Caro Roszell, instructor at the NOFA/Mass workshop last Monday.

I am interested in raising the healthiest food possible while also improving the health of the soil I use to grow that food. It’s one thing to simply use chemical soil testing to figure out what nutrients need to be added to grow a healthy crop, and a whole other thing to try and manage the ecosystem of a soil to produce a really healthy crop. The amazing thing is that we can, as farmers and land managers, actually sequester carbon into the soil by having a LOT of life in the soil. The proxy test is a simple way for farmers to measure the life in their soil, which correlates with the amount of carbon in the soil. Learn more about soil carbon cycle here.

Well, that’s some food for thought. Here is the food for your bellies.

What’s in the share:

Sweet Potatoes! They have been curing for roughly two weeks, but could probably stand to sweeten up a little more. Just leave them in a brown bag in a cabinet (or just dust them off and leave them on the counter for at least a few days).
Delicatta Squash (see Jess’s recipes for some ideas)
Choice by weight mix and match: leeks, tomatoes, green peppers, eggplant, onions, potatoes, tomatillos
Choice by bunch/item: boy choy, carrots, radish, turnip, kale, lettuce, scallions, cilantro, dill, arugula, escarole, frisee,

Maybe a few other odds and ends

Jess’s Recipes


Delicata squash is here! I am a squash lover in general, but delicata is one of my favorites. It’s loaded with Vitamins A and C and the skin is very tender and 100% edible. If you’ve ever tried to peel a squash, you know how genius this is. The simplest way to cook it is to give it a good wash, slice it into ¼ to ½” thick slices, toss with olive oil and salt and pepper and roast at 425 for 25-30 minutes, flipping once halfway through, until it’s caramelized. If you really want to gild the lily, bring about ½ cup of maple syrup to a simmer in small pot and add ¼ cup of packed fresh sage leaves. Reduce the heat to low and simmer for 15 minutes. Pour this over the squash for the last 15  minutes or so of the cooking time. Oh! And you can roast the seeds just like you would pumpkin seeds!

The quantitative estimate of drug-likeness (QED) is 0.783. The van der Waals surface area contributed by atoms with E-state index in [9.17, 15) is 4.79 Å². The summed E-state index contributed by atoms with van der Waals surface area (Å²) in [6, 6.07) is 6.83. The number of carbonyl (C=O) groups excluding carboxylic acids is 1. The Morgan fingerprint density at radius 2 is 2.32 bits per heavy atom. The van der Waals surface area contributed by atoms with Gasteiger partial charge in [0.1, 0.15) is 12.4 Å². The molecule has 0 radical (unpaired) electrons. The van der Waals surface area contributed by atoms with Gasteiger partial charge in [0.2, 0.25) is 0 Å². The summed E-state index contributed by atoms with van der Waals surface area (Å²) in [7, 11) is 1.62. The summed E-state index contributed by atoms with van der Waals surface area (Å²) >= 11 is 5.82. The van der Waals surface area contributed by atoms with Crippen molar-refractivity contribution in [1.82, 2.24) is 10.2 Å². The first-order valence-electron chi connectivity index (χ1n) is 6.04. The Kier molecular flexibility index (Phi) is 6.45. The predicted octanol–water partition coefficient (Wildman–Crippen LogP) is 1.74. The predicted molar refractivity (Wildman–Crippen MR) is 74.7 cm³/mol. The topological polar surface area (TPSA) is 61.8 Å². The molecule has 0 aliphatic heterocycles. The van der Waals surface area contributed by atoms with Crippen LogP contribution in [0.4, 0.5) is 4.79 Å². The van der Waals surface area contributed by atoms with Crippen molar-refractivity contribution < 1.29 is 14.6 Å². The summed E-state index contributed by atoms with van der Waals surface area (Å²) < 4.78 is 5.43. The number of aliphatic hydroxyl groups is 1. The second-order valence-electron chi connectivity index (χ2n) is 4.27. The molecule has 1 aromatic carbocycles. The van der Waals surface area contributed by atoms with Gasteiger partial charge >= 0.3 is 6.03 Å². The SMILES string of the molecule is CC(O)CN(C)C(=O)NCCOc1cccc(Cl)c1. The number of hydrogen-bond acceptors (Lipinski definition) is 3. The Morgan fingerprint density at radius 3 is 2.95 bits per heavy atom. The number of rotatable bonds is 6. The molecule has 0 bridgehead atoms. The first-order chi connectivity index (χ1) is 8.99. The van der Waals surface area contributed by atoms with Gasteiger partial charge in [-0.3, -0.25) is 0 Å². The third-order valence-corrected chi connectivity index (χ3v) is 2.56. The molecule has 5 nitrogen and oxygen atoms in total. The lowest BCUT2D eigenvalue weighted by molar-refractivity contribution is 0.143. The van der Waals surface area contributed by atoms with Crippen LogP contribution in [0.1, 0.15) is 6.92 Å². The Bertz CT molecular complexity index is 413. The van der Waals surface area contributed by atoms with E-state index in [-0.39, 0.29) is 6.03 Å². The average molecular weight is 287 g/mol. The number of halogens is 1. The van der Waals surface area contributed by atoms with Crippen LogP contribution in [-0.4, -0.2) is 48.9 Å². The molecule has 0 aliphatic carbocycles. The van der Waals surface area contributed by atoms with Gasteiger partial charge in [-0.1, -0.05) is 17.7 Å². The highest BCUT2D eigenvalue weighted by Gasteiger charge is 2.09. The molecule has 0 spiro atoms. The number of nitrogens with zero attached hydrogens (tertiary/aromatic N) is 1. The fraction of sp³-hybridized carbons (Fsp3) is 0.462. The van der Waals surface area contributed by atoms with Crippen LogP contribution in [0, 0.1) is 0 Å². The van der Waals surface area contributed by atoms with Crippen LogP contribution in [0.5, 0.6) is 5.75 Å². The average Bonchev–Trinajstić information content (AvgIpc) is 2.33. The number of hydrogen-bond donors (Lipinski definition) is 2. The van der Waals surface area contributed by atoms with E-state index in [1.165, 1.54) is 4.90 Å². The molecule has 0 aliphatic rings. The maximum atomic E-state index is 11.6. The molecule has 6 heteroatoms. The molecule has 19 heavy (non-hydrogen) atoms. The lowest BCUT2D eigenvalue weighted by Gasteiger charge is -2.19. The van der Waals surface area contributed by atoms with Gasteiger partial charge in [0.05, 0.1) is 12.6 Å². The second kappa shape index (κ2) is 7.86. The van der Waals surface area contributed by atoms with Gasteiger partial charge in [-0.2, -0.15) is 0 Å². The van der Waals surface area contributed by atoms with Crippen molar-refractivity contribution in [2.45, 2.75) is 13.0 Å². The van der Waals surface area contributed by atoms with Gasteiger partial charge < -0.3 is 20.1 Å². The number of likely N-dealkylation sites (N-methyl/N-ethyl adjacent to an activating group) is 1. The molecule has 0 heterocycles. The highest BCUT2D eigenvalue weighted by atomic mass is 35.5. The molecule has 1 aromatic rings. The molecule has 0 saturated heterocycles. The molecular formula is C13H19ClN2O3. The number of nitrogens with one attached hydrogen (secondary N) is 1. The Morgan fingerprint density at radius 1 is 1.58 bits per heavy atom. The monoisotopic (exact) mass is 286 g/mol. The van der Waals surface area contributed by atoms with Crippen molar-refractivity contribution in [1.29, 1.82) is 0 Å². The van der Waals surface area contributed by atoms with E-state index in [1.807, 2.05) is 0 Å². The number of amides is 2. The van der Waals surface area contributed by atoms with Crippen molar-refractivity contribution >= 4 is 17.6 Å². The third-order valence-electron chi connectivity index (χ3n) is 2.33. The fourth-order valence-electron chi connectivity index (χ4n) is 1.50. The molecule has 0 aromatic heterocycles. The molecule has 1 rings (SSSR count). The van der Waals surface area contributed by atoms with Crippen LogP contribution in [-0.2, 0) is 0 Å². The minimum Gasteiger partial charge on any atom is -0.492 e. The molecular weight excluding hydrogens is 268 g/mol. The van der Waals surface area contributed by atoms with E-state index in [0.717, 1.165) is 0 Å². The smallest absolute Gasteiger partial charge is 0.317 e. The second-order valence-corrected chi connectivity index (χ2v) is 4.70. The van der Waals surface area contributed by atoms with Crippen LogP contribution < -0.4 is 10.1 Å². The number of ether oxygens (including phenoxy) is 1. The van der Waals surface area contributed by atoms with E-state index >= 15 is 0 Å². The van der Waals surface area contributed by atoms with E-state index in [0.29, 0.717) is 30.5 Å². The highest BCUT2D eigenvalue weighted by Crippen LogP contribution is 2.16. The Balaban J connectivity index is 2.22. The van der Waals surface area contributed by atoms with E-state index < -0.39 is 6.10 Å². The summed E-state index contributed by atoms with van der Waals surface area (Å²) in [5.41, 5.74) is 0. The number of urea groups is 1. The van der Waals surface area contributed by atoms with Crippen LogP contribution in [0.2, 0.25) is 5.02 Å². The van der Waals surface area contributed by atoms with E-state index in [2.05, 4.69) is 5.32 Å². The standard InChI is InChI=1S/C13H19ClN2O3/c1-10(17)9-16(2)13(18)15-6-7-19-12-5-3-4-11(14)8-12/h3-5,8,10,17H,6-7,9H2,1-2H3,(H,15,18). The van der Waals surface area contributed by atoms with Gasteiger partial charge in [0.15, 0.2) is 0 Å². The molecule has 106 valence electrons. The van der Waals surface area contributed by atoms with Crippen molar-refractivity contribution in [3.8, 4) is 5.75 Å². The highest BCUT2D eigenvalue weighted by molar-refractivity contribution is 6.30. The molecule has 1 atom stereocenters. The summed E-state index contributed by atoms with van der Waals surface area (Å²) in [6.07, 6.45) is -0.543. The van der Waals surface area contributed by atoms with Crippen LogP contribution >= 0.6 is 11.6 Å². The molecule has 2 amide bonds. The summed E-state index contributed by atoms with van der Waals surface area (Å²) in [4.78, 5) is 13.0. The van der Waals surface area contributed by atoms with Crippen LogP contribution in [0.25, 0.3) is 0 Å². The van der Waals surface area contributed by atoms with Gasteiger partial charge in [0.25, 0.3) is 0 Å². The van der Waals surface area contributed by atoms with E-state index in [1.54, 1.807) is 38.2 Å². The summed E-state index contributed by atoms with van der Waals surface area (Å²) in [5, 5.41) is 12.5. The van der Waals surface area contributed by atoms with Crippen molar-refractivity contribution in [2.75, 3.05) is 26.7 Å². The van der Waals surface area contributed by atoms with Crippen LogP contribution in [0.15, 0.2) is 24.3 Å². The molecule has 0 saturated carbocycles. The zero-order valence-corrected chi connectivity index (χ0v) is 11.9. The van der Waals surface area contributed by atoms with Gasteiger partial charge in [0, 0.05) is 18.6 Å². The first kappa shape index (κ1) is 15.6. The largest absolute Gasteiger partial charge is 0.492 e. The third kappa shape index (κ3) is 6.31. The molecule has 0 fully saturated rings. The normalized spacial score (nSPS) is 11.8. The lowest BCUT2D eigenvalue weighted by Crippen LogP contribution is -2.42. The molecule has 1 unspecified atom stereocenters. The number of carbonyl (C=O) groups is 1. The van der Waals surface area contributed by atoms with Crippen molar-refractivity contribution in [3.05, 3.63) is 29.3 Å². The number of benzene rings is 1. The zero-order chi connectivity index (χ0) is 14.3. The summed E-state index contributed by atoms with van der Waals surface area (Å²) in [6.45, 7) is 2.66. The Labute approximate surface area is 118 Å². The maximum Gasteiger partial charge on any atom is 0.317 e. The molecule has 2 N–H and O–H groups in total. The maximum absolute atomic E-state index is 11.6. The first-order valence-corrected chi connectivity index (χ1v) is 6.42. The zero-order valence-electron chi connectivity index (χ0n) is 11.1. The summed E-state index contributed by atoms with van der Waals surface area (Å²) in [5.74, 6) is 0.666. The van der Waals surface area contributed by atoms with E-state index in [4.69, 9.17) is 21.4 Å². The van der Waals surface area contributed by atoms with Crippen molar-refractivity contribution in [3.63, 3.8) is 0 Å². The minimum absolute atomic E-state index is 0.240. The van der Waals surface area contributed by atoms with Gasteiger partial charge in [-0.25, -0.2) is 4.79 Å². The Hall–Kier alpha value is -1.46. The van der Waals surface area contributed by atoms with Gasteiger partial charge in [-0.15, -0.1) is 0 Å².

If you’d rather make more of a meal out of it, try these! Stuffed with quinoa and studded with raisins and hazelnuts.


Escarole is in the same family as endive and is a staple in Italian cooking. It can be sautéed, added to soups or eaten raw in salads. It is mildly bitter so in a salad it pairs well with mustardy vinaigrettes, salty cheeses and a bit of sweet from apples or dates. I think I’ll be using mine in this gorgeous Italian soup.


Curly endive is another mildly bitter green that is delicious raw or cooked. I get a little bored with salads (and my kids are not always fans of leafy greens) so I like to cook them into things. 


This is a deliciously different take on a chicken soup. I have had a hard time finding hominy at Whole Foods but they definitely carry it at Wegmans and Market Basket in the Mexican foods section. 


If you’re looking for another use for your carrots and zucchinis, these muffins are a nutritional powerhouse and a big hit at my house. Great for breakfast or as an afterschool snack. They’re made with almond-meal and can be made gluten-free if you’re sensitive to gluten.


Whenever I see leeks, I think of this recipe. This is my favorite way to roast chicken. Not only is it super easy but it makes a whole meal in one roasting pan (although I usually add a salad as well). As an added bonus, cooking the chicken on a base of veggies keeps it from splattering grease all over the oven, causing massive quantities of smoke to pour out of the oven and setting off your fire alarms. While this is a great way to ensure that your family knows it’s time for dinner, I prefer the quieter method used in this recipe.